Objectives: This study was done to test the hypothesis that a forced diuresis with maintenance of intravascular volume after contrast exposure would reduce the rate of contrast-induced renal injury.
Background: We have previously shown a graded relationship with the degree of postprocedure renal failure and the probability of in-hospital death in patients undergoing percutaneous coronary intervention. Earlier studies of singular prevention strategies (atrial natriuretic factor, loop diuretics, dopamine, mannitol) have shown no clear benefit across a spectrum of patients at risk.
Methods: A prospective, randomized, controlled, single-blind trial was conducted where 98 participants were randomized to forced diuresis with intravenous crystalloid, furosemide, mannitol (if pulmonary capillary wedge pressure <20 mm Hg), and low-dose dopamine (n = 43) versus intravenous crystalloid and matching placebos (n = 55).
Results: The groups were similar with respect to baseline serum creatinine (2.44+/-0.80 and 2.55+/-0.91 mg/dl), age, weight, diabetic status, left ventricular function, degree of prehydration, contrast volume and ionicity, and extent of peripheral vascular disease. The forced diuresis resulted in higher urine flow rate (163.26+/-54.47 vs. 122.57+/-54.27 ml/h) over the 24 h after contrast exposure (p = 0.001). Two participants in the experimental arm versus five in the control arm required dialysis, with all seven cases having measured flow rates <145 ml/h in the 24 h after the procedure. The mean individual change in serum creatinine at 48 h, the primary end point, was 0.48+/-0.86 versus 0.51+/-0.87, in the experimental and control arms, respectively, p = 0.87. There were no differences in the rates of renal failure across six definitions of renal failure by intent-to-treat analysis. However, in all participants combined, the rise in serum creatinine was related to the degree of induced diuresis after controlling for baseline renal function, r = -0.36, p = 0.005. The rates of renal failure in those with urine flow rates greater than 150 ml/h in the postprocedure period were significantly lower, 8/37 (21.6%) versus 28/61 (45.9%), p = 0.03.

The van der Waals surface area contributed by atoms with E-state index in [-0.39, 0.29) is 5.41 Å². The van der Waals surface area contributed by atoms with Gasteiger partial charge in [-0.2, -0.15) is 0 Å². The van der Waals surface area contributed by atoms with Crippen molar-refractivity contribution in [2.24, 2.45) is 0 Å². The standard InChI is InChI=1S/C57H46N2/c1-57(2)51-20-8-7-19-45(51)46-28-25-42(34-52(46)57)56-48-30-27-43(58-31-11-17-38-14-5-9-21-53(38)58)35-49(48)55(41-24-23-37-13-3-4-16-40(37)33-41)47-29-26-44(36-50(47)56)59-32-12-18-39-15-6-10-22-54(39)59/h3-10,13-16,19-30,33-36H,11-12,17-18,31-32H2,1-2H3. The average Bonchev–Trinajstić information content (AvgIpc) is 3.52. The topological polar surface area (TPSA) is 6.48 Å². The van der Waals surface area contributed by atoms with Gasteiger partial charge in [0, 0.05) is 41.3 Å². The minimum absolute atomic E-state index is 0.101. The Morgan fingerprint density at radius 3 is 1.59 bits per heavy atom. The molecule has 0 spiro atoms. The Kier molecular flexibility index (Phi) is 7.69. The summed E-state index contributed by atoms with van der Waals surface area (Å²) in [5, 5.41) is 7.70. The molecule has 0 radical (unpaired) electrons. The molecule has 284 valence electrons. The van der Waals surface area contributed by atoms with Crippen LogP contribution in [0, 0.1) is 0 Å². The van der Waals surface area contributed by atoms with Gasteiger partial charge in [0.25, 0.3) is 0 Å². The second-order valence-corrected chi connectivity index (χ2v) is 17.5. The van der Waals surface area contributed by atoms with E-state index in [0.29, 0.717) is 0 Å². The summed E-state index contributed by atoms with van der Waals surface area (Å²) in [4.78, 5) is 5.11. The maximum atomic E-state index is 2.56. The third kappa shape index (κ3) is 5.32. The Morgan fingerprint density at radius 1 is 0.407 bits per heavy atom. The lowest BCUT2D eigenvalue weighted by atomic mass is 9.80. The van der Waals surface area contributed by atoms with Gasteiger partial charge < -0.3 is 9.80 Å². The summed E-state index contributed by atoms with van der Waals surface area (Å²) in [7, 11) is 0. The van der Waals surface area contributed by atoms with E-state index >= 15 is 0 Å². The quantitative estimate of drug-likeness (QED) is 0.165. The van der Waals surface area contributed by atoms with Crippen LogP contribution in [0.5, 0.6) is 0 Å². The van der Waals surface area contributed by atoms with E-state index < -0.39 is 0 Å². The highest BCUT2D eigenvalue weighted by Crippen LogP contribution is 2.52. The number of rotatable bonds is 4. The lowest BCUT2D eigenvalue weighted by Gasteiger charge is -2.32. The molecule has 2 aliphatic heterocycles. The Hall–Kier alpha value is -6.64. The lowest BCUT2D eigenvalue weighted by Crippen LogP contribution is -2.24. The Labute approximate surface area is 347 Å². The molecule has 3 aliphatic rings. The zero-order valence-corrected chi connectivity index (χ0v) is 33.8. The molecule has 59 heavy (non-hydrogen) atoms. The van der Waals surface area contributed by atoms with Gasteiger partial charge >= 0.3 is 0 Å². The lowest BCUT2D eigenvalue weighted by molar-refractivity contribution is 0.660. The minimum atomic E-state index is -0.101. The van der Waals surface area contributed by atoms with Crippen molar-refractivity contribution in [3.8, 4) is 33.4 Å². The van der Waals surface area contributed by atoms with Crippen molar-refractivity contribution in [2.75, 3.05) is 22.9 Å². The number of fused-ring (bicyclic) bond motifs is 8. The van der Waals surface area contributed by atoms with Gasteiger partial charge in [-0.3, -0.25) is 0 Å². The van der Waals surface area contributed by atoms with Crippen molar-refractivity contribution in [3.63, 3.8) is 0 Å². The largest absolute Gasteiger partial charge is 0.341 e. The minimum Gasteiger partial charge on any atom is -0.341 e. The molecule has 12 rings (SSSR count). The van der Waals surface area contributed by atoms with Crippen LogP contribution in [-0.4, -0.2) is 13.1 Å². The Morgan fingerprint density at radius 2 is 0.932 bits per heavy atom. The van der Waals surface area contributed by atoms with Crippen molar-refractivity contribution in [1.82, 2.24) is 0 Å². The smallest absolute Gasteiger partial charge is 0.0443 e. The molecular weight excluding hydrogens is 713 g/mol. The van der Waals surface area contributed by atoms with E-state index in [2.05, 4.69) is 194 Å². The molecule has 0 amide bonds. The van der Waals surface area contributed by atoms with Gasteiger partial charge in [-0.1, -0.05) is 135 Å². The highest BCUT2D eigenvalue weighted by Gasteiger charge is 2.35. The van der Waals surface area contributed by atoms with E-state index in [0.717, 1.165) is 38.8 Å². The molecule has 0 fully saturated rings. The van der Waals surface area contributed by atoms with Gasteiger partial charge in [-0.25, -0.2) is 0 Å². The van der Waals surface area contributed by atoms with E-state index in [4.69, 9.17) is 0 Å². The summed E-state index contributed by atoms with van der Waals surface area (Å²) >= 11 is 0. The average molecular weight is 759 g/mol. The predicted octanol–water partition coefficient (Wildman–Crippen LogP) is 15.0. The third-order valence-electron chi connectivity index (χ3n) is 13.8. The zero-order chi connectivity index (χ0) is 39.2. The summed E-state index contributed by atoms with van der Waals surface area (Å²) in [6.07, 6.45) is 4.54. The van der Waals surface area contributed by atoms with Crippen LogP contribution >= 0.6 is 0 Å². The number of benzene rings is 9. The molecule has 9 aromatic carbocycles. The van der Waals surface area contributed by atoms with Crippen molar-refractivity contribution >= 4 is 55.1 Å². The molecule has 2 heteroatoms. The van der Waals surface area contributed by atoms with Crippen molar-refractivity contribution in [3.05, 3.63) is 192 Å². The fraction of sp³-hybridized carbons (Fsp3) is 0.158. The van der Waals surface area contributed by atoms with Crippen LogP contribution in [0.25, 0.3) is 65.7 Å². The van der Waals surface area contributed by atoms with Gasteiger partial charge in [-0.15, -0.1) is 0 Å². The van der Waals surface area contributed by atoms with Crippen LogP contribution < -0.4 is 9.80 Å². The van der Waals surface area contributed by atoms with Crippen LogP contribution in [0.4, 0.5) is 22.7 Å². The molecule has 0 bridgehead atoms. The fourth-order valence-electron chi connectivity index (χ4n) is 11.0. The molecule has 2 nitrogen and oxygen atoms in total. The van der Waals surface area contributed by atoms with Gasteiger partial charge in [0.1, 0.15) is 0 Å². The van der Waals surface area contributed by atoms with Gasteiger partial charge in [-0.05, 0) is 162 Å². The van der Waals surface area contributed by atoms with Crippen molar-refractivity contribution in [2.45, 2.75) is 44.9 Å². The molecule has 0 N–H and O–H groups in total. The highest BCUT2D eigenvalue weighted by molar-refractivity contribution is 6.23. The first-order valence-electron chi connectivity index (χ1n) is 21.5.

Conclusions: Forced diuresis with intravenous crystalloid, furosemide, and mannitol if hemodynamics permit, beginning at the start of angiography provides a modest benefit against contrast-induced nephropathy provided a high urine flow rate can be achieved.